Evan Handler is an interesting character as well. Although his background is exclusively that of an actor and all the superficiality that entails, he had a brush with death that left him a bit more sensitive to deeper spiritual and philosophical questions than his peers. When he was 24, he developed leukemia that he survived successfully although the chemotherapy left him permanently bald. He makes a point of never using a toupee. His memoir Time on Fire, which is based on his one-character stage play, is uncommonly insightful. Here’s Handler being interviewed by the very funny cable TV host Chelsea Handler (they’re not related) about his latest book:


Just as I began working on this review, I strolled over to a co-worker to ask some grammatical advice. When he discovered that I liked Californication as well as Sex in the City, he was genuinely surprised. What would an unrepentant Marxist get out of shows such as these? The answer was simple. Entertainment. In an age when Hollywood movies no longer provide the kind of escapist pleasure that a Fred Astaire musical once did, you have turn to cable TV to get your mind off of financial crisis, imperialist war and environmental devastation. If you are like-minded, then I can recommend Californication.

4 Comments »

  1. I watched X-files a couple of times and I didn’t like way it dangles between faith and rationality. Although it seems bring an explanatory balance of natural and supernatural, nature prevails in the last instance but only in a way to rationalize the belief. On the other hand, last night I watched the whole season 3 of Supernatural, contrary to X-files, it acknowledges the old joke about a psychotic patient who is eaten by the crocodile that he sees under his bed: If you see a crocodile under your bed, it will eventually eat you unless you realize there is no rational way to deal with it.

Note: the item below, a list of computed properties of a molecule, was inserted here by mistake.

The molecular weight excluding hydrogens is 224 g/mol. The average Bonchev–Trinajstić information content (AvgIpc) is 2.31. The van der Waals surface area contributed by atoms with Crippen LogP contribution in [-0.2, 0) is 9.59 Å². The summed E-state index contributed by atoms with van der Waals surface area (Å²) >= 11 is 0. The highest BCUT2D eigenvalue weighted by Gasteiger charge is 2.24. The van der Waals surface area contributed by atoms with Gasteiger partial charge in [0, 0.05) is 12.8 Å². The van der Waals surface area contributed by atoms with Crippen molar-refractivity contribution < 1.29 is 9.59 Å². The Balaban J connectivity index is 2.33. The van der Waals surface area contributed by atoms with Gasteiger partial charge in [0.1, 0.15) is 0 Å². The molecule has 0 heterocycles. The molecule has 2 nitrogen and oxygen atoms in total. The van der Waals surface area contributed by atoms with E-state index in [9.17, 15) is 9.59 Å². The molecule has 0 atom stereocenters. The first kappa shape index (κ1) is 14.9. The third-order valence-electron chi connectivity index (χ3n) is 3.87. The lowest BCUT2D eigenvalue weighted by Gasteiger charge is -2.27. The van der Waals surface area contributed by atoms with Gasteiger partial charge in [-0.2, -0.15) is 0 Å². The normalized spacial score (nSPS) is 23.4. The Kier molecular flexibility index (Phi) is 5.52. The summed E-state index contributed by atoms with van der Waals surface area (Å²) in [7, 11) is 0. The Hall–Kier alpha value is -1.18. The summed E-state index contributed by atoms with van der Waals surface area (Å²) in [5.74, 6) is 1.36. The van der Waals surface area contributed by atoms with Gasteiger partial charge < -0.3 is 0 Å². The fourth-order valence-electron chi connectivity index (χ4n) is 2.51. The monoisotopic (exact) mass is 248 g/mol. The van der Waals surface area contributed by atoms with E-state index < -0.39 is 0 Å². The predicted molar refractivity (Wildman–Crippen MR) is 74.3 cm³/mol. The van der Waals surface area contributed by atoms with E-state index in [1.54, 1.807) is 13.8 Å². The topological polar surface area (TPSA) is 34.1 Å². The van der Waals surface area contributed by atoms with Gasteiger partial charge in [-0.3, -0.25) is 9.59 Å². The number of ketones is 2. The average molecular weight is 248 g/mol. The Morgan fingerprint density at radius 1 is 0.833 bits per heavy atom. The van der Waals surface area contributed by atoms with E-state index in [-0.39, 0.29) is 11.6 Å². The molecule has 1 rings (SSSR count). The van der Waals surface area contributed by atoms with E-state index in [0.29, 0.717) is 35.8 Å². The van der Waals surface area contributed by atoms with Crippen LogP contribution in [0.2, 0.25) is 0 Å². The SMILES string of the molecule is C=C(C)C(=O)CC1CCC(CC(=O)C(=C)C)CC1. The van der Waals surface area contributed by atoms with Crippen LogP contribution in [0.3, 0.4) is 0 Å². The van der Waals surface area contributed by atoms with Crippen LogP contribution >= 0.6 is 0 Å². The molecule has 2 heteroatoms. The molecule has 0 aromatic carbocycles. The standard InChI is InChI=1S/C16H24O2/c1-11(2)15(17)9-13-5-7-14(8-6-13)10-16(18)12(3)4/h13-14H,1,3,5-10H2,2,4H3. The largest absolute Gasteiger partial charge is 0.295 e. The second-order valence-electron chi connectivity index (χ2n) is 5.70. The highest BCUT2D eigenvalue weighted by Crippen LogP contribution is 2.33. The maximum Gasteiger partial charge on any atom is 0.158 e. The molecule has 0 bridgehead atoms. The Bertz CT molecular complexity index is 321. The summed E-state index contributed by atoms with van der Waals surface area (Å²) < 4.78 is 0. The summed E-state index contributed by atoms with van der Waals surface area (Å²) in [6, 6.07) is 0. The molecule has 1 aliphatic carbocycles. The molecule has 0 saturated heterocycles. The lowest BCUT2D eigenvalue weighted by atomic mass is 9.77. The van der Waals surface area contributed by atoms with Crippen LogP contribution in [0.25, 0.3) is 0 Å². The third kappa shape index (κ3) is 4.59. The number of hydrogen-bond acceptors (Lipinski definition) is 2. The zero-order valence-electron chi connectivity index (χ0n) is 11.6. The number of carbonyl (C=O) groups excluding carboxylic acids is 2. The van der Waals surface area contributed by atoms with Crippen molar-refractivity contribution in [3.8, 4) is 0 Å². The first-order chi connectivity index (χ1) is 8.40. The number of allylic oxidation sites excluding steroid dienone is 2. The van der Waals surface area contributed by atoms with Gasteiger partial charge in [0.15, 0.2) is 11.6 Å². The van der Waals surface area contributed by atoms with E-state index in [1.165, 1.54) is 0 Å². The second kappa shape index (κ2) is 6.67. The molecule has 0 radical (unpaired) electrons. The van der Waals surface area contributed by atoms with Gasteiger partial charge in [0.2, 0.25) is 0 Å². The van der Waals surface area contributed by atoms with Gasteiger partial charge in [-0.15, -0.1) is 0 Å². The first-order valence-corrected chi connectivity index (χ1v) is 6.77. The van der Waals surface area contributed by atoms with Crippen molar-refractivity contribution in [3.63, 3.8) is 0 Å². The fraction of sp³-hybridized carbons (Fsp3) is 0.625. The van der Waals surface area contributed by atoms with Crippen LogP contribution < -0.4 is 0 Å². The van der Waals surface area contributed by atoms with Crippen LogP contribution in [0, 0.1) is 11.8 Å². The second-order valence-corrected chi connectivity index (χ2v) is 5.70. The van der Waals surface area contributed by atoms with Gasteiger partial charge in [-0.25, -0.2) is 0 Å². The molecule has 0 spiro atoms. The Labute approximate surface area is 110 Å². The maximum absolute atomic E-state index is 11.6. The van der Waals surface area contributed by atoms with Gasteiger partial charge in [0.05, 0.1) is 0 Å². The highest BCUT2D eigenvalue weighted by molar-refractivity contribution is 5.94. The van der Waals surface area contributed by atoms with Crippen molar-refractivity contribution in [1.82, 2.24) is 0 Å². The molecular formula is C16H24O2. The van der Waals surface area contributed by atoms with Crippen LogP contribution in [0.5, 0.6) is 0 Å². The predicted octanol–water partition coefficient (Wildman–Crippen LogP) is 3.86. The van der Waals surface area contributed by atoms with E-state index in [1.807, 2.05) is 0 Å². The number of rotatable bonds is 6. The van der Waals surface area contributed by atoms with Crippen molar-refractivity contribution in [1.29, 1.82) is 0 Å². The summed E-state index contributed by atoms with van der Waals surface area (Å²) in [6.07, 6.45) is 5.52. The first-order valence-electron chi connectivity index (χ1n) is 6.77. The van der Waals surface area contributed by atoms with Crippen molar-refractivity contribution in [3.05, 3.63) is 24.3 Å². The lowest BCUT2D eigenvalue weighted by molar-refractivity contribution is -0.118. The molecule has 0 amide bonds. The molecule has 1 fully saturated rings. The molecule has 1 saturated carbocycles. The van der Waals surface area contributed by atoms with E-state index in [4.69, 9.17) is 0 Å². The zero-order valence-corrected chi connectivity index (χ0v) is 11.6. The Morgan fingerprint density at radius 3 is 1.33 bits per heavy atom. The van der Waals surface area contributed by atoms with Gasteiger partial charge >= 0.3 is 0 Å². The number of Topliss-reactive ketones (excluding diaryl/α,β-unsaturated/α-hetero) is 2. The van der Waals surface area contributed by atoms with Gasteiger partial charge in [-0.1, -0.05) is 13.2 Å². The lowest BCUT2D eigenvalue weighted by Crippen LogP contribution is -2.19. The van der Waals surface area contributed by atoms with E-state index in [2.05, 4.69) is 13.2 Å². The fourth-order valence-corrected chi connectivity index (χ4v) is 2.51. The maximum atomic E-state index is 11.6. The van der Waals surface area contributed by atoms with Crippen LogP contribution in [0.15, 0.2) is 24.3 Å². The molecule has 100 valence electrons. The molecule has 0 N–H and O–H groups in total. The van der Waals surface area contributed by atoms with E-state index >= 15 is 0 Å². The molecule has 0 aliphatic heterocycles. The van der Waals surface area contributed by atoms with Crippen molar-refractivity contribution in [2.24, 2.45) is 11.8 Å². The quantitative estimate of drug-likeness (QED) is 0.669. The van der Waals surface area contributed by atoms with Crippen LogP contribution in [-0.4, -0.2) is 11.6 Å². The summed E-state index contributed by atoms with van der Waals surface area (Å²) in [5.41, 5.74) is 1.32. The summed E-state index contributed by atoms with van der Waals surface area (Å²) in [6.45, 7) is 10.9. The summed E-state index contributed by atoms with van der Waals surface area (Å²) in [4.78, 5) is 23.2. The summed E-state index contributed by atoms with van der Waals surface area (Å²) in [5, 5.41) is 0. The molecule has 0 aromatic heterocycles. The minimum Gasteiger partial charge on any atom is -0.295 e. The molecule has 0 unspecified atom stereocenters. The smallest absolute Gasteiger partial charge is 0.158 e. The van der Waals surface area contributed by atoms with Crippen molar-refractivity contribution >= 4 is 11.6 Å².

Comment by Mehmet Çagatay — February 18, 2009 @ 6:53 pm

  2. Sorry, Mehmet, but I don’t see the connection. The post says that escapist movies, decently put together, are a good thing in themselves, like a game of cards, romp in the hay or a double portion of Turkish delight. You were obviously not after that kind of pleasure when you analysed X-Files or season 3 of Supernatural, whatever that is.

    Comment by Peter Byrne — February 18, 2009 @ 7:17 pm

  3. Hello Peter, of course there is no connection. Louis is an unrepentant Marxist who escapes from the suffocating daily reality by taking small pleasures in watching TV series, however, my position is totally different, as being deprived of proper symbolic attachment for a while, daily reality for me consists of escapism itself. Therefore, every modest activity which serves for dispelling the depressive monotony of hard day’s is experienced in my position as a genuine activity that prevents to be caught up by reality.

    Comment by Mehmet Çagatay — February 18, 2009 @ 8:51 pm

  4. Enough! Hank has become the Sam Walton of metaphores from the booze etc… He fucks all the 30/40 something women with relationship regrets. Nerds rejoice-they should have chose you in high school!! Give us some slightly more complex action or resort to pure cum shots. At least Dexter fucks mature psycopaths. Hank – a teenage prospect. How about some so-knowns visit the university and begin to lift the vail. Walk a spiratual path and fuck a nun or something. Please.

    Comment by J Haas — October 20, 2009 @ 11:15 pm